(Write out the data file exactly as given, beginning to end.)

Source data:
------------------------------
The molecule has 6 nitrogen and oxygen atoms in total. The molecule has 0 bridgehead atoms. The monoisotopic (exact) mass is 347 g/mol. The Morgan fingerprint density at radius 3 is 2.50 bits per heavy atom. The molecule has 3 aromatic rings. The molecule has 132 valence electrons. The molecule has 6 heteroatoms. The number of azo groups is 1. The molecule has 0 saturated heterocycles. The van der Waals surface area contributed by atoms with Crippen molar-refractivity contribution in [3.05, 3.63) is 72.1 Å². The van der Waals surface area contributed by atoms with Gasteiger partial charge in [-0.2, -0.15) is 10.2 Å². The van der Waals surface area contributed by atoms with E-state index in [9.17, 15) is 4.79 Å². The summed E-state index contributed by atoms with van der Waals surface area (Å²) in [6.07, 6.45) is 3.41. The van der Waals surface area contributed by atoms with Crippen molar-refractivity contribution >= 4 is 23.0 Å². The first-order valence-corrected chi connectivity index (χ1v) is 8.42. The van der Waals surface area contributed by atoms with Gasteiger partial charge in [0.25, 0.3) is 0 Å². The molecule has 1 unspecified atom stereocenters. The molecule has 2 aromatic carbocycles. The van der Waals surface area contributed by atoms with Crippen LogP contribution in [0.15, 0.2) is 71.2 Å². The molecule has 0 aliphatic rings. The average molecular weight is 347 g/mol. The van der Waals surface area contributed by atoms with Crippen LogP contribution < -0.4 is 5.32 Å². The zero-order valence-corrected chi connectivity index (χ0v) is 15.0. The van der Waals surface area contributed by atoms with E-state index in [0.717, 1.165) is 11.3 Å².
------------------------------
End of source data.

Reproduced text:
The molecule has 6 nitrogen and oxygen atoms in total. The molecule has 0 bridgehead atoms. The monoisotopic (exact) mass is 347 g/mol. The Morgan fingerprint density at radius 3 is 2.50 bits per heavy atom. The molecule has 3 aromatic rings. The molecule has 132 valence electrons. The molecule has 6 heteroatoms. The number of azo groups is 1. The molecule has 0 saturated heterocycles. The van der Waals surface area contributed by atoms with Crippen molar-refractivity contribution in [3.05, 3.63) is 72.1 Å². The van der Waals surface area contributed by atoms with Gasteiger partial charge in [-0.2, -0.15) is 10.2 Å². The van der Waals surface area contributed by atoms with E-state index in [9.17, 15) is 4.79 Å². The summed E-state index contributed by atoms with van der Waals surface area (Å²) in [6.07, 6.45) is 3.41. The van der Waals surface area contributed by atoms with Crippen molar-refractivity contribution >= 4 is 23.0 Å². The first-order valence-corrected chi connectivity index (χ1v) is 8.42. The van der Waals surface area contributed by atoms with Gasteiger partial charge in [0.25, 0.3) is 0 Å². The molecule has 1 unspecified atom stereocenters. The molecule has 2 aromatic carbocycles. The van der Waals surface area contributed by atoms with Crippen LogP contribution in [0.15, 0.2) is 71.2 Å². The molecule has 0 aliphatic rings. The average molecular weight is 347 g/mol. The van der Waals surface area contributed by atoms with Crippen LogP contribution < -0.4 is 5.32 Å². The zero-order valence-corrected chi connectivity index (χ0v) is 15.0. The van der Waals surface area contributed by atoms with E-state index in [0.717, 1.165) is 11.3 Å².